Last week, we had our annual client conference. I always look forward to it – not just because it gives me a chance to connect personally with our clients, but because it is a great reminder of how valuable genuine conversation is to any relationship (business or otherwise). We discuss emerging trends and business issues. I love these conversations – I learn so much by listening, sharing and debating with other executives.
We also mix in guest speakers, covering a variety of topics. This year we invited Alex Tapscott, co-author of Blockchain Revolution, to talk about one of the most groundbreaking trends emerging in the world today.
I don’t know how familiar you are with blockchain. If you are in financial services, chances are you hear the term at least once a day. In my experience, the conversations can get technical (and boring) very quickly. I’m not going to attempt to define the concept here (I’m not remotely smart enough on the topic to do it justice – but here’s a primer). Anyway, what struck me was how Alex tackled the topic – he has mastered the art of explanation and learning through engaging conversation.
Alex is a fantastic speaker. He was able to make the blockchain conversation engaging and interesting because he made it relatable. He discussed how it can, and is, being used in everyday life, not just in our industry.
What I liked most was his point of view. He was not trying to tell us what to think about blockchain; he was trying to excite our interest in the possibilities it offers. He got the audience to think without making them think.
As I sat there listening to Alex, I could not help but think of another time in my life when I was sitting in a room, listening to someone talk about a major technological trend: the internet.
The conversations and discussions seem so similar. Both are megatrends, yet people initially displayed very limited thinking around the possibilities these trends could bring to life. The initial conversations around the internet focused on how to do what we already do, faster and cheaper. The same is happening with blockchain. The conversation and discussions seem centered around efficiency, not possibility. As Alex talked about possibility, I was inspired. As I reflect on the internet then and now, I realize that a blockchain view of efficiency is limiting.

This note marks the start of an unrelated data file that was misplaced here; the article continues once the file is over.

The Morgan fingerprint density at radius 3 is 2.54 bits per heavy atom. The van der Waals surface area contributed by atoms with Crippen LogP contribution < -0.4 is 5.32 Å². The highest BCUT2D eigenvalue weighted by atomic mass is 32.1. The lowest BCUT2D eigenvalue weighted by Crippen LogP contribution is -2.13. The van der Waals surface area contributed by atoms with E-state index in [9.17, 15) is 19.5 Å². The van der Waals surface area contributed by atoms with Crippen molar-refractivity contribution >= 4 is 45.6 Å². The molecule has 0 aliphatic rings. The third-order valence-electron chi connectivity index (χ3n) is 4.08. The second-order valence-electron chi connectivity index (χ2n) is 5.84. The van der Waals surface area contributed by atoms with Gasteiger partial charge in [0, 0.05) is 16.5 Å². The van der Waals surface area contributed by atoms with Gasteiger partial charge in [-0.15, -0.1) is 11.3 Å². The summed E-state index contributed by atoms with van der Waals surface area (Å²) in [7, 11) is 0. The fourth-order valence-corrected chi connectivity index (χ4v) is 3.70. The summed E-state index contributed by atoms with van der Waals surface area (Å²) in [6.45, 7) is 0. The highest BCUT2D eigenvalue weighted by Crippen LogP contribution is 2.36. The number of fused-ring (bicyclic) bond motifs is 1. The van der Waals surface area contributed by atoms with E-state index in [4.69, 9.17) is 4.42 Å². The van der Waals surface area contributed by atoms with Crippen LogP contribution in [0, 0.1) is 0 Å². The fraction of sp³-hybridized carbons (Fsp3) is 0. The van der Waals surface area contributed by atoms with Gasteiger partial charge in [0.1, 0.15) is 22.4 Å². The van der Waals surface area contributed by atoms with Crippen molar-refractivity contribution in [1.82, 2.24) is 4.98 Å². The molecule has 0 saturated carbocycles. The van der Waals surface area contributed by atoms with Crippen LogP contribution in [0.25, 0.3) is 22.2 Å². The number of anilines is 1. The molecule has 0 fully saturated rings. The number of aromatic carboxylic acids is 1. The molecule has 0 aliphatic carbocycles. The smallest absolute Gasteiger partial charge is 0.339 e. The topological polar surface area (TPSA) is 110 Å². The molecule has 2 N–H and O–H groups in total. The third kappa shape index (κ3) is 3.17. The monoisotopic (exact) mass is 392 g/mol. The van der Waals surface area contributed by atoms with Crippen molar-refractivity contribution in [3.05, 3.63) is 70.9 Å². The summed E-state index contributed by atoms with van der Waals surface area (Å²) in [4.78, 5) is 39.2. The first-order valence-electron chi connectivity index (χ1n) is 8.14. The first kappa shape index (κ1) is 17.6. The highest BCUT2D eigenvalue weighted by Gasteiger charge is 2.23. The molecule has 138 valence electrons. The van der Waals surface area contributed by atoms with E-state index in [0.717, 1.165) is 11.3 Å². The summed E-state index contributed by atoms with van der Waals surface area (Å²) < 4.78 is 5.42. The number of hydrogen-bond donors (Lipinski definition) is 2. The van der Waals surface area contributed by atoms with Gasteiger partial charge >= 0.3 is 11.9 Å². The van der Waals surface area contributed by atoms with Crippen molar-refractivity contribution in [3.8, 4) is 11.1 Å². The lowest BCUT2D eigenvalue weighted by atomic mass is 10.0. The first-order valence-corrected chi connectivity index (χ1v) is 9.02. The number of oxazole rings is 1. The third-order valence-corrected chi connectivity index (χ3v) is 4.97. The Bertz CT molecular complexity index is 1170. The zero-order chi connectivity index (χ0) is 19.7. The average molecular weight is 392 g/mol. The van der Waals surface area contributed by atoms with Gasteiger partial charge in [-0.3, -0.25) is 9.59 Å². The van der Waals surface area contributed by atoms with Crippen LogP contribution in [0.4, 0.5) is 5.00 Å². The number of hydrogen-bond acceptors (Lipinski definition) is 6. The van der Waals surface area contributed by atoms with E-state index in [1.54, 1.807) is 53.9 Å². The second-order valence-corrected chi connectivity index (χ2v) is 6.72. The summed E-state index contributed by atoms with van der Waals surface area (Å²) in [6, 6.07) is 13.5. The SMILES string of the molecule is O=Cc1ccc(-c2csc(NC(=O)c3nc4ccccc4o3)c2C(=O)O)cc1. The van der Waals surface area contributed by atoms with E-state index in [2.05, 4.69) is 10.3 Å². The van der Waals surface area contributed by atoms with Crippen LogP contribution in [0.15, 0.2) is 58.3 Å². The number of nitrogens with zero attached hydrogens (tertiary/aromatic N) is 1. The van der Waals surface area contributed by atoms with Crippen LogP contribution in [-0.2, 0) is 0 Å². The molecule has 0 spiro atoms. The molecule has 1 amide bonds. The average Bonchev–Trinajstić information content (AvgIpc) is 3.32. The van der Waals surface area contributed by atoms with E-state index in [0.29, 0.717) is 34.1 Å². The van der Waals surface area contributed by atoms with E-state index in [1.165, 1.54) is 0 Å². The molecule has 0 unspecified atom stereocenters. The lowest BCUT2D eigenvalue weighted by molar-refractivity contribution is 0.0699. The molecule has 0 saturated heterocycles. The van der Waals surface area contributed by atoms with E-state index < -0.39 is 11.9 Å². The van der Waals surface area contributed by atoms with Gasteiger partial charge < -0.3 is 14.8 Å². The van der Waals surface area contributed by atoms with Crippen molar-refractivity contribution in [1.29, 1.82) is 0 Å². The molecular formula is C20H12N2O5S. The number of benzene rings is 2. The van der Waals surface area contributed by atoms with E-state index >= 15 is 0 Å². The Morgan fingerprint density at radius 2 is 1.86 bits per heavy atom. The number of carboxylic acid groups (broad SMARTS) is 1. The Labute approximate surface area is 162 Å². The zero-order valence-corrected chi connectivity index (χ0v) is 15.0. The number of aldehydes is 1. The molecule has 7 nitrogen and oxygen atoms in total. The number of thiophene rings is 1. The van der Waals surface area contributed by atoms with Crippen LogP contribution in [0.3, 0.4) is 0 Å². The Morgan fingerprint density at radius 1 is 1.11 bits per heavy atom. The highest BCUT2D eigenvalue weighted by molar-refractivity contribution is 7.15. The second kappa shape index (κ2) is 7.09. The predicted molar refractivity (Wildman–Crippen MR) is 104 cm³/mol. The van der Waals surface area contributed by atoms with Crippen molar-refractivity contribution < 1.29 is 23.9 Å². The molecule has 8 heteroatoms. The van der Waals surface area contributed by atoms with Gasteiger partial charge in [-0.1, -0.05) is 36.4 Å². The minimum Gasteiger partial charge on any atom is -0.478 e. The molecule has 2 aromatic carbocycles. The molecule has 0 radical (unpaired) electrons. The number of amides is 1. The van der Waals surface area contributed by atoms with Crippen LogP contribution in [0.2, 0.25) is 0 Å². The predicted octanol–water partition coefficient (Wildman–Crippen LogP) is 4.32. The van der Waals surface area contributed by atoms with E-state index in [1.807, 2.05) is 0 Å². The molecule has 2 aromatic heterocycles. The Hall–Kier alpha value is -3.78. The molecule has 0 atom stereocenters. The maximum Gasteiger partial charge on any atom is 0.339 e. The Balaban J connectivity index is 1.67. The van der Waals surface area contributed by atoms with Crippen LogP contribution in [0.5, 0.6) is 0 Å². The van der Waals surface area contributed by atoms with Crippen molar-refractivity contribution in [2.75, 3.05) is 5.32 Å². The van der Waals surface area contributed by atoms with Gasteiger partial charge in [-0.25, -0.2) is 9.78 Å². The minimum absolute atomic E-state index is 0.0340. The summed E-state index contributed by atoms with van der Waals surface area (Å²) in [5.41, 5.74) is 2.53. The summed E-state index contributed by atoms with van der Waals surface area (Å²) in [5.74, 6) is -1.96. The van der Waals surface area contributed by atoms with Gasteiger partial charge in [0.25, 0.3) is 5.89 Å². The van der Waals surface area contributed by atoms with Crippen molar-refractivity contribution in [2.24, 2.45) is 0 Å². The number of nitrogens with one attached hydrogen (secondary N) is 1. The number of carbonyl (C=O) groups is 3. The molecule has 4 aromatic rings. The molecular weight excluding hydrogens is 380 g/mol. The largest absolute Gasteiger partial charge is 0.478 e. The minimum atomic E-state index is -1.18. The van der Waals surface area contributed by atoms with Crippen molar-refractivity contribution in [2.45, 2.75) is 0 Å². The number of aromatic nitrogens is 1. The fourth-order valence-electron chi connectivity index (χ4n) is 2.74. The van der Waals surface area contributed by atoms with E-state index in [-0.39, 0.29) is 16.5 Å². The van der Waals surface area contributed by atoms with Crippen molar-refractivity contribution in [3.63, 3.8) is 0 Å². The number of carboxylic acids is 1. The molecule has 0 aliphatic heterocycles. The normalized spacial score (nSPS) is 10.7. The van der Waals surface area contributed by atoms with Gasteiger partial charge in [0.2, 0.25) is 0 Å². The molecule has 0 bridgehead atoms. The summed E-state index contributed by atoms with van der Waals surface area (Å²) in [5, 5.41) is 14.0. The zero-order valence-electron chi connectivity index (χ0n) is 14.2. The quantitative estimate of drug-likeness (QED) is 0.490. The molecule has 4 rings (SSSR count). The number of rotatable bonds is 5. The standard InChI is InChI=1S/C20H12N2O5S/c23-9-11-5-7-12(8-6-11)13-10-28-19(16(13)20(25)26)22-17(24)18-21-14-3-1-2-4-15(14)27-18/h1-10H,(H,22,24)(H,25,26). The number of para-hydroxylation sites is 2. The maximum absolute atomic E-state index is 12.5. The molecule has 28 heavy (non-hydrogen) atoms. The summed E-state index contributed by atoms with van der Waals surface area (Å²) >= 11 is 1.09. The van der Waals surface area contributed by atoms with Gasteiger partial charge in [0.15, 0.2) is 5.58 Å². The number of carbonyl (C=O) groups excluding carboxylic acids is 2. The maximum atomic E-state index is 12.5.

What we should be asking is: How does blockchain drive new possibilities? What can we learn by thinking about blockchain in the context of another megatrend like the internet? The answer may be more simple than it seems.
Distribution of power?
Like the internet, blockchain has the potential to affect the distribution of industry power. As leaders, we understand that those who hold power in an industry usually achieve above average profits. When a trend has the probability of disrupting the power base, it throws the industry into a tail spin. It creates the opportunity for less established players to capture the reallocated power and, therefore, the profits. This redistribution of power is accelerated if the customers of that industry feel compromised, or like they are not able to get what they truly need from their providers.
As you read this, can you see the potential of a redistribution of power in your industry as a result of blockchain? If your industry’s power was disrupted, would the value your customers place on your solution deteriorate or improve? If you don’t know, I think you should spend some time figuring it out.
In 1995, when I was in business school, listening to a lecture on the internet, Netscape was the browser and you had to pay for it. People were debating whether consumers would actually ever use a credit card on the internet. We all know how that turned out. The next megatrend is right in front of us. Just think about the possibilities. I haven’t stopped thinking about it since I left the conference.
I want to thank Alex – and all of our speakers – at this year’s conference. But most of all, I want to thank our client partners for your time and participation, continued business and partnership. I hope you enjoyed the event.